Pay a visit to the options screen and you’ll discover that, contrary to other apps developed by Google, there are several options to choose from. For starters, and like mentioned before, Google Keyboard lets you change its color between Light and Dark. However, apps like Swiftkey and Fleksy offer more robust theme support.
Other options include vibrate on keypress, gesture typing configuration, text correction options, and auto-capitalization.
Google also offers synchronization of your personal dictionary between devices using your Google account. Just choose and account and activate Google Keyboard Sync, and the juggernaut will do the rest.
Having Google decouple its keyboard from the core of Android was a great idea, since it lets the company constantly improve on it without needing a full system update. Unlike competition, Android has had support for third-party keyboards for years, so developers have built several noteworthy alternatives to the often ineffective solutions that manufacturers provide. Apps like Swiftkey, Swype, Touchpal and Fleksy offer more features and customization; on the other hand, Google has focused on providing a good experience with a high-performing keyboard, and it has succeeded.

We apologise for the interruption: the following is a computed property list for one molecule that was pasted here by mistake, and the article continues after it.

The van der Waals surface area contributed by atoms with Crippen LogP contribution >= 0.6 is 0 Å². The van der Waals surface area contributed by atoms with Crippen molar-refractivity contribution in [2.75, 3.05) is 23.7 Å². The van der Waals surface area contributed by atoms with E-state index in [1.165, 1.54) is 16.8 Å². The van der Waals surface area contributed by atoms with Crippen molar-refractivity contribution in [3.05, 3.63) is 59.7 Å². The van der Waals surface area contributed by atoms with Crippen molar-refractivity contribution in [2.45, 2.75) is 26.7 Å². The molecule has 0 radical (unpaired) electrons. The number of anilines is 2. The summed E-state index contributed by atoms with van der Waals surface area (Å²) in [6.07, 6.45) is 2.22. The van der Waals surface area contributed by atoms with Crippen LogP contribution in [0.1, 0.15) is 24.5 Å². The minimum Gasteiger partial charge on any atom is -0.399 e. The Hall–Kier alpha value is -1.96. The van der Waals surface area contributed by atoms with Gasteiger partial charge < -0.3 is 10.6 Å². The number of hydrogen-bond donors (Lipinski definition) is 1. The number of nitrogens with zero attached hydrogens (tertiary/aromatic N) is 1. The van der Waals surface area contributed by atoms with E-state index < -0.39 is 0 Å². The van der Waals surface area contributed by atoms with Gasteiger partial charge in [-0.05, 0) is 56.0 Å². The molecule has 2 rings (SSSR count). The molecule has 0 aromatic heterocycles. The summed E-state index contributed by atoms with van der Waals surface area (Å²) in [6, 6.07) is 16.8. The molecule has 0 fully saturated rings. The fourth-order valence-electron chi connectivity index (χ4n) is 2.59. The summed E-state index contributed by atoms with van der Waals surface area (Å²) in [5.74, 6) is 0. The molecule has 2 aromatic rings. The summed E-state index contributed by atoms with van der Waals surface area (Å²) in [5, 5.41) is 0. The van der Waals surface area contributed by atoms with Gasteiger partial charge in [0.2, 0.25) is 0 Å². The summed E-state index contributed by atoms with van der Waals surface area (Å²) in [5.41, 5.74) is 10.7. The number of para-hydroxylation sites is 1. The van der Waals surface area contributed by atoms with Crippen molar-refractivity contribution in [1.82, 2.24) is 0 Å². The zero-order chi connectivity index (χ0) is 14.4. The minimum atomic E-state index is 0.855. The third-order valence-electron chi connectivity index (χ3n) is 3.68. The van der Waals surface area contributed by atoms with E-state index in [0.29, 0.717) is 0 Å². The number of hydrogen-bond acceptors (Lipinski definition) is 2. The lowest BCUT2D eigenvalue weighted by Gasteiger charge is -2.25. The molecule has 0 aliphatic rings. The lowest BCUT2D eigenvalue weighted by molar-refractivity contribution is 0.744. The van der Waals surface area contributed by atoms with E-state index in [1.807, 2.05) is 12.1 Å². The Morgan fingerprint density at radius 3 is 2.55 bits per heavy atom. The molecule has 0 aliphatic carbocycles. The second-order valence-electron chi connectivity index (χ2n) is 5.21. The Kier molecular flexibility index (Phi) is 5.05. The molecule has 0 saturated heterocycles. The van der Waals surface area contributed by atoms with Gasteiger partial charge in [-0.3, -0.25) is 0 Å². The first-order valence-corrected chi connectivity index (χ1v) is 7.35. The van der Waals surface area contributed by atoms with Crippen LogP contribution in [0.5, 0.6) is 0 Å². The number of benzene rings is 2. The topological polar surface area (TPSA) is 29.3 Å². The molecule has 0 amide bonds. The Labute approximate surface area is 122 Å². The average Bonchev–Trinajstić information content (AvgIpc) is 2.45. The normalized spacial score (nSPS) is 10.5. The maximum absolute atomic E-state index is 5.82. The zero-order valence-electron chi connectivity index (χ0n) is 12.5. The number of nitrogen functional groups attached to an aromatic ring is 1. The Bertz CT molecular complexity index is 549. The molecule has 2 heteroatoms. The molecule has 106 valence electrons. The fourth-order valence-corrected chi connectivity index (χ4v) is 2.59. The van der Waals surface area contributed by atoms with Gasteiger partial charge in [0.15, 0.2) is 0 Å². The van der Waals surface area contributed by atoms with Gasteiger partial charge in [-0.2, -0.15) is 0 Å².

You mentioned gesture typing in passing – it’s my favorite option of the Google Keyboard and a great way to find emoji fast without having to scroll search.
I prefer Swiftkey Neural.
I’ve heard it’s good but unfortunately it doesn’t support Spanish yet
Yeah I have no idea why it’s not their main product. It really is the future of text prediction.
I’ve spent tons on too many third party keyboards and always return to Google Keyboard. The accuracy is astounding, both with gestures and voice. The exceptional performance (i.e., zero lag) is another huge plus. My only gripe is the absence of some often used symbols as pop-ups on the primary keyboard. It’s a bit of a hassle to pull up the secondary keyboard for symbols used all the time (e.g., the dollar sign).